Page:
This "eureka" moment of a sudden flash of knowledge is what Professor Dietrich calls spontaneous and cognitive creativity. It involves the basal ganglia of the brain that operates outside your conscious awareness. "Out of box thinking" requires the conscious brain to stop working. By doing this, your subconscious takes the driver seat and the PFC is activated in connecting information in new and novel ways.
Creative inspiration is mysterious. When the conscious brain and the PFC are resting, it is then possible for spontaneous ideas and creations to happen. Wolfgang Amadeus Mozart sums it up very well.
”When I am… completely myself, entirely alone and of good cheer — say, traveling in a carriage, or walking after a good meal, or during the night when I cannot sleep; it is on such occasions that my ideas flow best and most abundantly.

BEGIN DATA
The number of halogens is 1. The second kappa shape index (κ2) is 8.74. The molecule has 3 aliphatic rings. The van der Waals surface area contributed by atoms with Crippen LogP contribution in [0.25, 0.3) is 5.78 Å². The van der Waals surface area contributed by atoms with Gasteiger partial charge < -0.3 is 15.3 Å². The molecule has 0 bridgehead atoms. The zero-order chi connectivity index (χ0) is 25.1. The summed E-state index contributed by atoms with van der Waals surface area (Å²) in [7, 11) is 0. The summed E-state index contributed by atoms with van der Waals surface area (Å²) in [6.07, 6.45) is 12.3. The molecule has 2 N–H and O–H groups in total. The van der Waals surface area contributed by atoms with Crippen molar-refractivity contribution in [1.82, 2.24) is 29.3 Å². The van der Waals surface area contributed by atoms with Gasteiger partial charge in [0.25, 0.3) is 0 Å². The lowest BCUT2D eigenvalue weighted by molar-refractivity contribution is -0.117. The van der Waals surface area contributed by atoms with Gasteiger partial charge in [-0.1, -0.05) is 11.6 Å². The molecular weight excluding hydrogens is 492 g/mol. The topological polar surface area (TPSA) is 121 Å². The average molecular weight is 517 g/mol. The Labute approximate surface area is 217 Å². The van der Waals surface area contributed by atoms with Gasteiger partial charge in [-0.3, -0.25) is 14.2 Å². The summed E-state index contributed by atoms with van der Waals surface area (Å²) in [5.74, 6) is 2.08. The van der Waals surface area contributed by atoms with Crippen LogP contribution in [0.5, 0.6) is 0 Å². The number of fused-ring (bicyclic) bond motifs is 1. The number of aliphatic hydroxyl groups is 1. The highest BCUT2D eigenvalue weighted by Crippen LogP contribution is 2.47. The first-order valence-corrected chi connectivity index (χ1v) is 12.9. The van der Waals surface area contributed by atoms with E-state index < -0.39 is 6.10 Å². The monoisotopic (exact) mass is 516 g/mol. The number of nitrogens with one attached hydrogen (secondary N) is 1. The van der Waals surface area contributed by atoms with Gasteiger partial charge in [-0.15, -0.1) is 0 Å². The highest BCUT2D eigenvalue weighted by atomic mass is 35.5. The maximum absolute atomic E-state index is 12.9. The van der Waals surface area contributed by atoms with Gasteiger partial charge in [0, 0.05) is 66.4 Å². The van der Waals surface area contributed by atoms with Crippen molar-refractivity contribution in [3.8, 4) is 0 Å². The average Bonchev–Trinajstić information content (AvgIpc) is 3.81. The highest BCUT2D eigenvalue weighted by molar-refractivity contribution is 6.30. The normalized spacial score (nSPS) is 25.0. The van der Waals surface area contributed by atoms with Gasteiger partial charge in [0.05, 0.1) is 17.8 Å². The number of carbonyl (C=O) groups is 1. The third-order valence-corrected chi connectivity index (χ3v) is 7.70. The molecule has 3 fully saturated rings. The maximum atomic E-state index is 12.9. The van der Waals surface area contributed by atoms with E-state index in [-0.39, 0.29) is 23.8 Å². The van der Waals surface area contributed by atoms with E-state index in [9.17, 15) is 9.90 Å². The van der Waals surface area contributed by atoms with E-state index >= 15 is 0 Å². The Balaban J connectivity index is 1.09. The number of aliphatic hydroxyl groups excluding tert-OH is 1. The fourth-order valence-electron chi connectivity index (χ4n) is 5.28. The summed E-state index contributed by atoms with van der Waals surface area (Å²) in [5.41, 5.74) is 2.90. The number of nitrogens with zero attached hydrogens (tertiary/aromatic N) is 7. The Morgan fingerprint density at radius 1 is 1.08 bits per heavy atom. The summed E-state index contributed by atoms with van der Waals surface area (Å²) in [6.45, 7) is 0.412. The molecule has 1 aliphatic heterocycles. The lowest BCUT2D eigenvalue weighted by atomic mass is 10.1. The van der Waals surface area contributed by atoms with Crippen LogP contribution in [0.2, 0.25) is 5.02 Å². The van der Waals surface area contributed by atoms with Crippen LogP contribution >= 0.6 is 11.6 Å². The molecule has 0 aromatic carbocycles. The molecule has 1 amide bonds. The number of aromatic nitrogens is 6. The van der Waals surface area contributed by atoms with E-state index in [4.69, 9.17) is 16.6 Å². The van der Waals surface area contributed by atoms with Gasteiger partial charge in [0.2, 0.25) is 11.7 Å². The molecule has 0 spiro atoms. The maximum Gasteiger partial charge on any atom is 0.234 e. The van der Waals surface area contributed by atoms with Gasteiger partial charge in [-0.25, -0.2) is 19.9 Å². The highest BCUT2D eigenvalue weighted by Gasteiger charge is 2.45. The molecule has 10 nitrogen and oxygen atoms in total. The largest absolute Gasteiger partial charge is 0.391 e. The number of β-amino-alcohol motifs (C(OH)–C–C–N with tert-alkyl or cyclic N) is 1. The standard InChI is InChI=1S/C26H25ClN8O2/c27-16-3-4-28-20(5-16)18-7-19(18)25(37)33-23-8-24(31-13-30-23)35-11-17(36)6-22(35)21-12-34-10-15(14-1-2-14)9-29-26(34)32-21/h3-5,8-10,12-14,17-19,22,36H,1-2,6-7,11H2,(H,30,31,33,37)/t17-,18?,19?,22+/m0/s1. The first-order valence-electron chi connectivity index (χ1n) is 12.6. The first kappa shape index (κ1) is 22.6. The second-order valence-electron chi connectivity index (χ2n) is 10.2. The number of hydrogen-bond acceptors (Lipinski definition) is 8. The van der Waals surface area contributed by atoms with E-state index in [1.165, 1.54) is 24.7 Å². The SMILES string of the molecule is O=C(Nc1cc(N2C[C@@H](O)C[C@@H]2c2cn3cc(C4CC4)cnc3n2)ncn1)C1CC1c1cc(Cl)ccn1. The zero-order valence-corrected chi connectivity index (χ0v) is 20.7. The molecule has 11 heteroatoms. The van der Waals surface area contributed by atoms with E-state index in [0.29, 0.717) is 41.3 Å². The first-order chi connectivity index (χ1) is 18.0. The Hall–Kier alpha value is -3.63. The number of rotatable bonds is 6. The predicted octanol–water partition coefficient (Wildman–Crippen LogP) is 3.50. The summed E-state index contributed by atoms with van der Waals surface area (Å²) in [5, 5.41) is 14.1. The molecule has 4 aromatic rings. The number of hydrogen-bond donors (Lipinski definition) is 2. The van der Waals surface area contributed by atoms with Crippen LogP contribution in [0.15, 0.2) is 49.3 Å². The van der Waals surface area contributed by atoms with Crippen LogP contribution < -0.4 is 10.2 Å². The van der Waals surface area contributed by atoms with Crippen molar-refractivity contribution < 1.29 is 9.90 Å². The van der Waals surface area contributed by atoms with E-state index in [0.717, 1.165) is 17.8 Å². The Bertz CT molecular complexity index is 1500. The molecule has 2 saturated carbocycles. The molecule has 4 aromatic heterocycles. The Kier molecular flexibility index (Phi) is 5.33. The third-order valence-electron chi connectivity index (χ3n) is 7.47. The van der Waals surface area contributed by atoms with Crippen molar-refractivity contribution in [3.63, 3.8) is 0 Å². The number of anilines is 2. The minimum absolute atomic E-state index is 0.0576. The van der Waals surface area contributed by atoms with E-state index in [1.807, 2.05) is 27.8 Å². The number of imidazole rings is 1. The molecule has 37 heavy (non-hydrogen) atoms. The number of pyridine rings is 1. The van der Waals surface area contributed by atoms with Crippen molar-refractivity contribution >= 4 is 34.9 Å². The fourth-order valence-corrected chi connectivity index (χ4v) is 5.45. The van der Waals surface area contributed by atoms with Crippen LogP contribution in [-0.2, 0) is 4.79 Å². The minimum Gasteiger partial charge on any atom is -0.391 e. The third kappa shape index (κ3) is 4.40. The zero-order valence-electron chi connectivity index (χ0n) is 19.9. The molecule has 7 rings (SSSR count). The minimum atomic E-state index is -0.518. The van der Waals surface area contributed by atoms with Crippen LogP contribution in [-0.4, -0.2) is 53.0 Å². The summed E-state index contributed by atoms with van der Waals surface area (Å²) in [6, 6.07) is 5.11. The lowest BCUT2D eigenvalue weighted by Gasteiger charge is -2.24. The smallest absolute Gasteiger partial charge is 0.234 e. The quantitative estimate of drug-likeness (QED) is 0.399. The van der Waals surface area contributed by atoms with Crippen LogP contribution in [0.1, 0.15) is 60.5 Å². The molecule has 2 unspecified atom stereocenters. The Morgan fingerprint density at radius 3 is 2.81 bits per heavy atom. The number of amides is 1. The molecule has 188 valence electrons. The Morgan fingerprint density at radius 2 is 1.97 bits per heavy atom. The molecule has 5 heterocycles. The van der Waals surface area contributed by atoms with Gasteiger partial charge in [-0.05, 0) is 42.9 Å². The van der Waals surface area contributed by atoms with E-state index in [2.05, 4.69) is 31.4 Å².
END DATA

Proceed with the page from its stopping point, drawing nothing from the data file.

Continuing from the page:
“Whence and how they come, I know not; nor can I force them. Those ideas that please me I retain in memory…[and] if I continue in this way, it soon occurs to me how I may turn this or that morsel to account…
All this fires my soul, and, provided I am not disturbed, my subject enlarges itself, becomes methodised and defined, and the whole, though it be long, stands almost complete and finished in my mind, so that I can survey it, like a fine picture or a beautiful statue, at a glance… What a delight this is I cannot tell! All this inventing, this producing, takes place in a pleasing lively dream.”
Amygdala is the seat of spontaneous and emotional creativity. These spontaneous and emotional creative moments are very powerful, such as an epiphany, or a religious experience. This type of creativity is not cognitive. But often skill (writing, artistic, musical) is needed to create something from the spontaneous and emotional creative idea. As Professor Dietrich mentions, you cannot design for this experience to happen. It is spontaneous!
Your ideas and your thoughts will open up new worlds. Go Create!